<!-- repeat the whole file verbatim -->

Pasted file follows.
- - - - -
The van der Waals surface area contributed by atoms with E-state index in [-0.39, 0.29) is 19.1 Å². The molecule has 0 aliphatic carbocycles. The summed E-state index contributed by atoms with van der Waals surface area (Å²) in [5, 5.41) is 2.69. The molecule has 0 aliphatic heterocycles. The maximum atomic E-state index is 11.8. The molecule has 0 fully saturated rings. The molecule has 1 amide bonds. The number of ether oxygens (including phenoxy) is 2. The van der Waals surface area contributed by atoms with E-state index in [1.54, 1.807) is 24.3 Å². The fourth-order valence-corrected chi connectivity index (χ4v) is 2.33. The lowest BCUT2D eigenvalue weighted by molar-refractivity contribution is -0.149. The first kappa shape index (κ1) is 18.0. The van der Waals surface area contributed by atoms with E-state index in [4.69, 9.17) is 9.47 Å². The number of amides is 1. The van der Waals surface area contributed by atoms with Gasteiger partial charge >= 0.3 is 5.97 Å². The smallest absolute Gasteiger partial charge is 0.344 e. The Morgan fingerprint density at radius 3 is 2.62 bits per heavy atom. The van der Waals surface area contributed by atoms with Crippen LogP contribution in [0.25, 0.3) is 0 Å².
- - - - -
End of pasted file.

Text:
The van der Waals surface area contributed by atoms with E-state index in [-0.39, 0.29) is 19.1 Å². The molecule has 0 aliphatic carbocycles. The summed E-state index contributed by atoms with van der Waals surface area (Å²) in [5, 5.41) is 2.69. The molecule has 0 aliphatic heterocycles. The maximum atomic E-state index is 11.8. The molecule has 0 fully saturated rings. The molecule has 1 amide bonds. The number of ether oxygens (including phenoxy) is 2. The van der Waals surface area contributed by atoms with E-state index in [1.54, 1.807) is 24.3 Å². The fourth-order valence-corrected chi connectivity index (χ4v) is 2.33. The lowest BCUT2D eigenvalue weighted by molar-refractivity contribution is -0.149. The first kappa shape index (κ1) is 18.0. The van der Waals surface area contributed by atoms with E-state index in [4.69, 9.17) is 9.47 Å². The number of amides is 1. The van der Waals surface area contributed by atoms with Gasteiger partial charge >= 0.3 is 5.97 Å². The smallest absolute Gasteiger partial charge is 0.344 e. The Morgan fingerprint density at radius 3 is 2.62 bits per heavy atom. The van der Waals surface area contributed by atoms with Crippen LogP contribution in [0.25, 0.3) is 0 Å².